By Inauguration Day, January 20, 1953, President-elect Eisenhower had lost his normally sunny disposition when the subject of President Truman came up. Contemplating the trip the two would make from the White House to the Capitol, Eisenhower wondered aloud "if I can stand sitting next to that guy."

January 20, 1953.  Chief Justice Fred Vinson (second from left) administers the oath of office to the new President, Dwight David Eisenhower.  Former President  Harry S. Truman is to the left, and the new Vice President, Richard M. Nixon is on the right Photo courtesy Dwight D. Eisenhower Library
January 20, 1953. Chief Justice Fred Vinson (second from left) administers the oath of office to the new President, Dwight David Eisenhower. Former President Harry S. Truman is to the left, and the new Vice President, Richard M. Nixon is on the right.
Photo courtesy Dwight D. Eisenhower Library

Eisenhower even seemed to be going out of his way to irritate the outgoing President. He had decided, without consulting the President, to wear a Homburg rather than a silk top hat. Truman went along rather than fight over hats, but the incident increased the growing chill between the two men.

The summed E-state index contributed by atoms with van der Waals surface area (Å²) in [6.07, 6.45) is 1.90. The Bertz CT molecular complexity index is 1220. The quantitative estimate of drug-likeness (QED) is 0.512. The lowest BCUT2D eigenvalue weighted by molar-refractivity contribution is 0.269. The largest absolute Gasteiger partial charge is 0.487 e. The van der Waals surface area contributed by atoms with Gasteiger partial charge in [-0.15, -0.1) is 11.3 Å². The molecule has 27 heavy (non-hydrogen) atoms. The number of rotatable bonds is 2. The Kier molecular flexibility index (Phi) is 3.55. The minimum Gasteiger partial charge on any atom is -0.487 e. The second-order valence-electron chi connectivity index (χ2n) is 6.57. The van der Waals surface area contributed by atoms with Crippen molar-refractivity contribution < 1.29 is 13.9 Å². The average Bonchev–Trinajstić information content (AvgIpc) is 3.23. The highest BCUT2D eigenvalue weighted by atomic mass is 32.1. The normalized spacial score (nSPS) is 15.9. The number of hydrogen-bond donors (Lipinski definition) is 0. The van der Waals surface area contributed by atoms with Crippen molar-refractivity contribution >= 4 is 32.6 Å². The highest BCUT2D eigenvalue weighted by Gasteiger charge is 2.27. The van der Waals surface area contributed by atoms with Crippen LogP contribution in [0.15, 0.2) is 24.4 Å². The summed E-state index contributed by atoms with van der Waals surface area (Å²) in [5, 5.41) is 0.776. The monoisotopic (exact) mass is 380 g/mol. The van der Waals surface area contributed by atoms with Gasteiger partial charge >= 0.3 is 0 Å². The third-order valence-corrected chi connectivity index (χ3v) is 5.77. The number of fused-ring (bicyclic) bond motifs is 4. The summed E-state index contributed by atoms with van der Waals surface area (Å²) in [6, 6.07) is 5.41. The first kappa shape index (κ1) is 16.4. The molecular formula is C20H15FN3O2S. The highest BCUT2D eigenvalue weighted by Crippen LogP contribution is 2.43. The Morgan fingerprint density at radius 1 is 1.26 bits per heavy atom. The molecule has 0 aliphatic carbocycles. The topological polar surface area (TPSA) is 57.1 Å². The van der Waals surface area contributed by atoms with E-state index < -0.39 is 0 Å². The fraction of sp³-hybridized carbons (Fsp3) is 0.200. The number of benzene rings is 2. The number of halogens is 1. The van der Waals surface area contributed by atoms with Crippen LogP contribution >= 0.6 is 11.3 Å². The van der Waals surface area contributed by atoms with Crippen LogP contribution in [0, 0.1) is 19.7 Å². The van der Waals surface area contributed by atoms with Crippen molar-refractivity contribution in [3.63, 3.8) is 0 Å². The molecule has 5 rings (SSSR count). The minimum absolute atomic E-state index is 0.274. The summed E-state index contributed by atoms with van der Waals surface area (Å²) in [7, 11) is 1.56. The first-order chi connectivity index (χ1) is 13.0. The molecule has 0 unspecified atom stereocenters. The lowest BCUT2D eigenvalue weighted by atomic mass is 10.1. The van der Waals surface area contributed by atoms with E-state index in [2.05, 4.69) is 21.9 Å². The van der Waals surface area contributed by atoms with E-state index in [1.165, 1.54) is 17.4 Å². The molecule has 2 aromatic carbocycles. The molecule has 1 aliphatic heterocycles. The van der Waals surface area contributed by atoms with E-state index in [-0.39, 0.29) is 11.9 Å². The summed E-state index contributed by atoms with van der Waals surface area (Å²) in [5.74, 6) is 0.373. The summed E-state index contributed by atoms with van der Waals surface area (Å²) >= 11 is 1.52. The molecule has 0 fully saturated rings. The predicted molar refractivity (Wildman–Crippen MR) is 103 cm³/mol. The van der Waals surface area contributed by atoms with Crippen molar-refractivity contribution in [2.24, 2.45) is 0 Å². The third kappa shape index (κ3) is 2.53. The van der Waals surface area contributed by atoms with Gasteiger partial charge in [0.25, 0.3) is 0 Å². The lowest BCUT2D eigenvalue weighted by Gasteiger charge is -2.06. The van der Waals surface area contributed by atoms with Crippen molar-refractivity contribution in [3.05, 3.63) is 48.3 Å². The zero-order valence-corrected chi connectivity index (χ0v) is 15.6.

When Dwight and Mamie Eisenhower arrived at the White House to pick up the President for the ride to the Capitol, they not only refused to enter for a cup of coffee with the Trumans, but stayed in the vehicle until Truman came outside. CBS correspondent Eric Sevareid, who observed the incident, wrote, "It was a shocking moment." Head usher J. B. West put it this way: "I was glad I wasn't in that car."

The current and future Presidents' journey to the Capitol was a chilly one. In their memoirs, they would disagree about some of what was said. Both, however, would recall one bit of conversation. Eisenhower asked who had ordered his son John back from service in Korea for the occasion. Truman acknowledged that he had done so, later recalling that he said, "The President thought it was right and proper for your son to witness the swearing-in of his father to the Presidency."

After Chief Justice Fred Vinson administered the oath of office, President Eisenhower delivered an inaugural address in which he told the cheering listeners that, "Destiny has laid upon our country the responsibility of the free world's leadership." He added: